- Ketoacidosis: Ketoacidosis, a serious life-threatening condition requiring urgent hospitalization, has been identified in patients with type 1 and 2 diabetes mellitus receiving SGLT2 inhibitors, including INVOKANA®. In placebo-controlled trials of patients with type 1 diabetes, the risk of ketoacidosis was increased in patients who received SGLT2 inhibitors compared to patients who received placebo. The risk of ketoacidosis may be greater with higher doses. Fatal cases of ketoacidosis have been reported in patients taking INVOKANA®. Before initiating INVOKANA®, consider factors in patient history that may predispose to ketoacidosis. For patients who undergo scheduled surgery, consider temporarily discontinuing INVOKANA® for at least 3 days prior to surgery. Monitor for ketoacidosis and temporarily discontinue in other clinical situations known to predispose to ketoacidosis. Ensure risk factors for ketoacidosis are resolved prior to restarting therapy. Educate patients on the signs and symptoms of ketoacidosis and instruct patients to discontinue INVOKANA® and seek medical attention immediately if signs and symptoms occur.
- Urosepsis and Pyelonephritis: Serious urinary tract infections, including urosepsis and pyelonephritis, requiring hospitalization have been reported in patients receiving SGLT2 inhibitors, including INVOKANA®. Treatment with SGLT2 inhibitors increases this risk. Evaluate for signs and symptoms and treat promptly.
- Hypoglycemia With Concomitant Use With Insulin and Insulin Secretagogues: Insulin and insulin secretagogues are known to cause hypoglycemia. INVOKANA® may increase the risk of hypoglycemia when combined with insulin or an insulin secretagogue. Therefore, a lower dose of insulin or insulin secretagogue may be required to minimize the risk of hypoglycemia when used in combination with INVOKANA®.
- Necrotizing Fasciitis of the Perineum (Fournier’s Gangrene): Necrotizing fasciitis of the perineum, a rare but serious and life-threatening necrotizing infection requiring urgent surgical intervention, has been identified in postmarketing surveillance in female and male patients with diabetes mellitus receiving SGLT2 inhibitors, including INVOKANA®. Serious outcomes have included hospitalization, multiple surgeries, and death. If suspected, start treatment immediately with broad-spectrum antibiotics and, if necessary, surgical debridement. Discontinue INVOKANA®.
- Genital Mycotic Infections: INVOKANA® increases risk of genital mycotic infections, especially in uncircumcised males or patients with prior infections. Monitor and treat appropriately.
- Hypersensitivity Reactions: Hypersensitivity reactions, including angioedema and anaphylaxis, were reported with INVOKANA®; these reactions generally occurred within hours to days after initiation. If reactions occur, discontinue INVOKANA®, treat, and monitor until signs and symptoms resolve.
- Bone Fracture: Increased risk of bone fracture, occurring as early as 12 weeks after treatment initiation, was observed in patients using INVOKANA®. Prior to initiation, consider factors that contribute to fracture risk.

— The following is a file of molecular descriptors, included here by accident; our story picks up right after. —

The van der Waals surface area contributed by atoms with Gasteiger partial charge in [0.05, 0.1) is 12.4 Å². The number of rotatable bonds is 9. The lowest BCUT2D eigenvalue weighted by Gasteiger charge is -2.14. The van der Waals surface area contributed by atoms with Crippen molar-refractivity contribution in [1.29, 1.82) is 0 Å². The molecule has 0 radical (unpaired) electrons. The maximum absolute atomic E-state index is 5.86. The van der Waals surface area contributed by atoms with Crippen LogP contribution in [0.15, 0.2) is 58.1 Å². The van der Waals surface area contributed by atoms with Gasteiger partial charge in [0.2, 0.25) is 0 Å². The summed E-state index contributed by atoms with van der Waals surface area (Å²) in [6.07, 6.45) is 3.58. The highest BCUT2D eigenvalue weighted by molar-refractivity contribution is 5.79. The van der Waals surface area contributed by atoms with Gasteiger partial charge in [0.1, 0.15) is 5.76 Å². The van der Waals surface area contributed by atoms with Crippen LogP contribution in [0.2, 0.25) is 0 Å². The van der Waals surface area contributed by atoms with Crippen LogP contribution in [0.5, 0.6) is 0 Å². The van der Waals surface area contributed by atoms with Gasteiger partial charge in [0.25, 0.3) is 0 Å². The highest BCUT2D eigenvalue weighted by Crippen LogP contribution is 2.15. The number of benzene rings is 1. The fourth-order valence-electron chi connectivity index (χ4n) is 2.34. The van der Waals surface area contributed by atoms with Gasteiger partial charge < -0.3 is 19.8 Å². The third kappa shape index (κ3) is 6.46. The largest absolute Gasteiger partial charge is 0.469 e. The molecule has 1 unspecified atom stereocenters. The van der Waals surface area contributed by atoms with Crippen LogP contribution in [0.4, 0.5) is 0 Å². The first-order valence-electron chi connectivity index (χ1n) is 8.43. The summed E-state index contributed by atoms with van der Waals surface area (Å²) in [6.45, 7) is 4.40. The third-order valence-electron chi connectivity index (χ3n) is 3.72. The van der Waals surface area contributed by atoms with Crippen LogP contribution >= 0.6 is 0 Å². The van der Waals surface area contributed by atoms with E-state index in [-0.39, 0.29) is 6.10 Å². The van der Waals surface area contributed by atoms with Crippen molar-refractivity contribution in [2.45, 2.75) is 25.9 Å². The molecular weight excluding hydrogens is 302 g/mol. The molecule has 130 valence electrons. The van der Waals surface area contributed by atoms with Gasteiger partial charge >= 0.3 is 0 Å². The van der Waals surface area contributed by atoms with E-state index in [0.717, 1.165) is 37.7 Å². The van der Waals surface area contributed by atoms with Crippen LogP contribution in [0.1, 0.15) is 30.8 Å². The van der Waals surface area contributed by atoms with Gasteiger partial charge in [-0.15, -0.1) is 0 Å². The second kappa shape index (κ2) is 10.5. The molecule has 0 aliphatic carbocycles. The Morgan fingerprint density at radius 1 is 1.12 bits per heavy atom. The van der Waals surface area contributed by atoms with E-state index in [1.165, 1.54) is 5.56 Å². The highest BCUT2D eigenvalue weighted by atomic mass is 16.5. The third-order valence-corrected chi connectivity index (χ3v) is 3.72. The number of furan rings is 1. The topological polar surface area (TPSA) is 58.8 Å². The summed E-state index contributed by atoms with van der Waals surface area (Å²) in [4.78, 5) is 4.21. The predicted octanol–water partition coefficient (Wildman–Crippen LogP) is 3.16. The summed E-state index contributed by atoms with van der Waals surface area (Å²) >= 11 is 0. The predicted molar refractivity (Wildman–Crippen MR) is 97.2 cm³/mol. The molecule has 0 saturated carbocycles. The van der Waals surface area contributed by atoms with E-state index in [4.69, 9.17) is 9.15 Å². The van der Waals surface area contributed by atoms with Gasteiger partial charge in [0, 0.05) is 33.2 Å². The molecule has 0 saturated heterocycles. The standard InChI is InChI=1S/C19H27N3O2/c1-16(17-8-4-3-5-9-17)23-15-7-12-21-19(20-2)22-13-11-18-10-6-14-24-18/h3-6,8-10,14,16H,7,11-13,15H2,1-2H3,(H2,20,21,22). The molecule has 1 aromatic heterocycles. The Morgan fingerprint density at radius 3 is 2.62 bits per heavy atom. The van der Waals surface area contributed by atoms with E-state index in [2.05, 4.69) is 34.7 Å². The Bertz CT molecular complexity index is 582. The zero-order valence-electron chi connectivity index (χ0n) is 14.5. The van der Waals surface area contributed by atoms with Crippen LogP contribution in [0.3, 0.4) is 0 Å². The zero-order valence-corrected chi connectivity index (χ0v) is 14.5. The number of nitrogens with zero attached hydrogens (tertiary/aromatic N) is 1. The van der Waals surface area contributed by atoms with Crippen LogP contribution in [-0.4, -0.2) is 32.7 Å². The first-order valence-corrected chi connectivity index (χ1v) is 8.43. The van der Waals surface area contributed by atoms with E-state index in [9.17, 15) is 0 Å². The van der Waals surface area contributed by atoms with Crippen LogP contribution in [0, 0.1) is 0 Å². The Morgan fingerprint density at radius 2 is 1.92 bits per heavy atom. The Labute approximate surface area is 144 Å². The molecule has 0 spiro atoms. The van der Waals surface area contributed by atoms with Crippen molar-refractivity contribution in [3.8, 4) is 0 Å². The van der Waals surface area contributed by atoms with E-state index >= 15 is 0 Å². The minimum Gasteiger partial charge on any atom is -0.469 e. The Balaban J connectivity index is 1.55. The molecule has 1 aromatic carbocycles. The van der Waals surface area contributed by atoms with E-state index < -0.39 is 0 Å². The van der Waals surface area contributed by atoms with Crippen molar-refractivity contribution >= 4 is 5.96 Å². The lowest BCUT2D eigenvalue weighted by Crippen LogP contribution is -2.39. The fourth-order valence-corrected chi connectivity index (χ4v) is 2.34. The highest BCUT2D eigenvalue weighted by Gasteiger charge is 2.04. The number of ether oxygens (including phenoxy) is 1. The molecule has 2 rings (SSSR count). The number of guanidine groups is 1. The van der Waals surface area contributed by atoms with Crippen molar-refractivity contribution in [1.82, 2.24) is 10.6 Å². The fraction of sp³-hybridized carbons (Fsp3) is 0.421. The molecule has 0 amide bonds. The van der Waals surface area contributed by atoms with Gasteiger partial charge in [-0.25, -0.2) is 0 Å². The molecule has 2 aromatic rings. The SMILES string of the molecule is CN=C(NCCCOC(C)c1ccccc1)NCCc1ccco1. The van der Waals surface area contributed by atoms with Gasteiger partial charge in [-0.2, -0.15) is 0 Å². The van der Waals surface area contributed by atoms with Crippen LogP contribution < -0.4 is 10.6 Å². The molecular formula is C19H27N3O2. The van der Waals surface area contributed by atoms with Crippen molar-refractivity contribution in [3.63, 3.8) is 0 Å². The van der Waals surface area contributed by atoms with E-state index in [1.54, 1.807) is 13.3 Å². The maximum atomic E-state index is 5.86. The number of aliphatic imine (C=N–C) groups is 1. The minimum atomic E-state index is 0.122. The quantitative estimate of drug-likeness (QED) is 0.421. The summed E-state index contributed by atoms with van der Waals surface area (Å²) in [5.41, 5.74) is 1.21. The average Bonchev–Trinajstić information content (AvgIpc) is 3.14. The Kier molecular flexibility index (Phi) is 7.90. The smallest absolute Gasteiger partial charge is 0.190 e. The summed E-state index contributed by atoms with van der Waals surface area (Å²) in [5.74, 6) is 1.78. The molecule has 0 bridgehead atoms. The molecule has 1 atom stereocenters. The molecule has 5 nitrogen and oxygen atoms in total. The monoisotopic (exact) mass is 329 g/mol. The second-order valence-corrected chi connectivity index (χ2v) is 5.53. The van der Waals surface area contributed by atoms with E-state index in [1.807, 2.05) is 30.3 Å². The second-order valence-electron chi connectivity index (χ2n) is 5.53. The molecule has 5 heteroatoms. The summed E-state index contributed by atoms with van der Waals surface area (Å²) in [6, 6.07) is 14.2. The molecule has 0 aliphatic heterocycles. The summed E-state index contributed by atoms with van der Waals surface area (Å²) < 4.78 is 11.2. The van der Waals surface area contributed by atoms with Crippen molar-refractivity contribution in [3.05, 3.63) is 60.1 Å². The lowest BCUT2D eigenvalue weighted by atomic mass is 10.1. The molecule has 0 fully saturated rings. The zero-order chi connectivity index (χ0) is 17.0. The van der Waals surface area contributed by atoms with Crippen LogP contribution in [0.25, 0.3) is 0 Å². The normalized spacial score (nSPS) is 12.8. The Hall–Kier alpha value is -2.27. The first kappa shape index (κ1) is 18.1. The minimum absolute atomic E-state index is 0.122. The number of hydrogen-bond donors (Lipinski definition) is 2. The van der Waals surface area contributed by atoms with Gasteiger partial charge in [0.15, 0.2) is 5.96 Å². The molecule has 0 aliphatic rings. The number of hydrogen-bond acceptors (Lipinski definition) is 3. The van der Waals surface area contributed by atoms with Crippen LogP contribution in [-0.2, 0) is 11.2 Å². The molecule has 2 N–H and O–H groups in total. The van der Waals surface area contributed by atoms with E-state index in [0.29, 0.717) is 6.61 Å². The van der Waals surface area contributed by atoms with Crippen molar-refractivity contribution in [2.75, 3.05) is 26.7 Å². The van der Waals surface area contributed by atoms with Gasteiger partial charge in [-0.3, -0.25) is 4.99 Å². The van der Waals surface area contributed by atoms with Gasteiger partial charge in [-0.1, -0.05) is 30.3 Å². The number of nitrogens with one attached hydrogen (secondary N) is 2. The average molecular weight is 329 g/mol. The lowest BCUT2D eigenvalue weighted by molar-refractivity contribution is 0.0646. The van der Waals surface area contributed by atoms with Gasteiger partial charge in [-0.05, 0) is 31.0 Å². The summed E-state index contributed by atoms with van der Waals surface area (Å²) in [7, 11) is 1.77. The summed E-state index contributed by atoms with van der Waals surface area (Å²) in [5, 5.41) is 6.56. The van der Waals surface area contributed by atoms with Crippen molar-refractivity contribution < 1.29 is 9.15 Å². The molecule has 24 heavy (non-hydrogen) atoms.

UGT Enzyme Inducers: Co-administration with rifampin lowered INVOKANA® exposure, which may reduce the efficacy of INVOKANA®. For patients with eGFR ≥60 mL/min/1.73 m2, if an inducer of UGTs (eg, rifampin, phenytoin, phenobarbital, ritonavir) is co-administered with INVOKANA®, increase the dose to 200 mg (taken as two 100 mg tablets) once daily in patients currently tolerating INVOKANA® 100 mg. The dose may be increased to 300 mg once daily in patients currently tolerating INVOKANA® 200 mg and who require additional glycemic control.
For patients with eGFR <60 mL/min/1.73 m2, if an inducer of UGTs is co-administered with INVOKANA®, increase the dose to 200 mg (taken as two 100 mg tablets) once daily in patients currently tolerating INVOKANA® 100 mg. Consider adding another antihyperglycemic agent in patients who require additional glycemic control.
- Digoxin: There was an increase in the AUC and mean peak drug concentration of digoxin when co-administered with INVOKANA® 300 mg. Monitor appropriately.
- Positive Urine Glucose Test: Monitoring glycemic control with urine glucose tests is not recommended in patients taking SGLT2 inhibitors. Use alternative methods to monitor glycemic control.
- Interference With 1,5-Anhydroglucitol (1,5-AG) Assay: Monitoring glycemic control with 1,5-AG assay is not recommended in patients taking SGLT2 inhibitors. Use alternative methods to monitor glycemic control.
USE IN SPECIFIC POPULATIONS
- Pregnancy: INVOKANA® is not recommended in pregnant women, especially during the second and third trimesters.
- Lactation: INVOKANA® is not recommended while breastfeeding.
- Pediatric Use: Safety and effectiveness in patients <18 years of age have not been established.
- Geriatric Use: Patients ≥65 years had a higher incidence of adverse reactions related to reduced intravascular volume, particularly with the 300-mg dose; more prominent increase in the incidence was seen in patients who were ≥75 years. Smaller reductions in HbA1c relative to placebo were seen in patients ≥65 years.
- Renal Impairment: The efficacy and safety of INVOKANA® for glycemic control were evaluated in a trial that included patients with moderate renal impairment (eGFR 30 to <50 mL/min/1.73 m2). These patients had less overall glycemic efficacy, and patients treated with 300 mg per day had increases in serum potassium, which were transient and similar by the end of the study. Patients with renal impairment using INVOKANA® for glycemic control may be more likely to experience hypotension and may be at a higher risk for acute kidney injury. INVOKANA® is contraindicated in patients with ESKD on dialysis.
- Hepatic Impairment: INVOKANA® has not been studied in patients with severe hepatic impairment and is not recommended in this population.
- In the event of an overdose, contact the Poison Control Center and employ the usual supportive measures.
- The most common adverse reactions associated with INVOKANA® (5% or greater incidence) were female genital mycotic infections, urinary tract infections, and increased urination.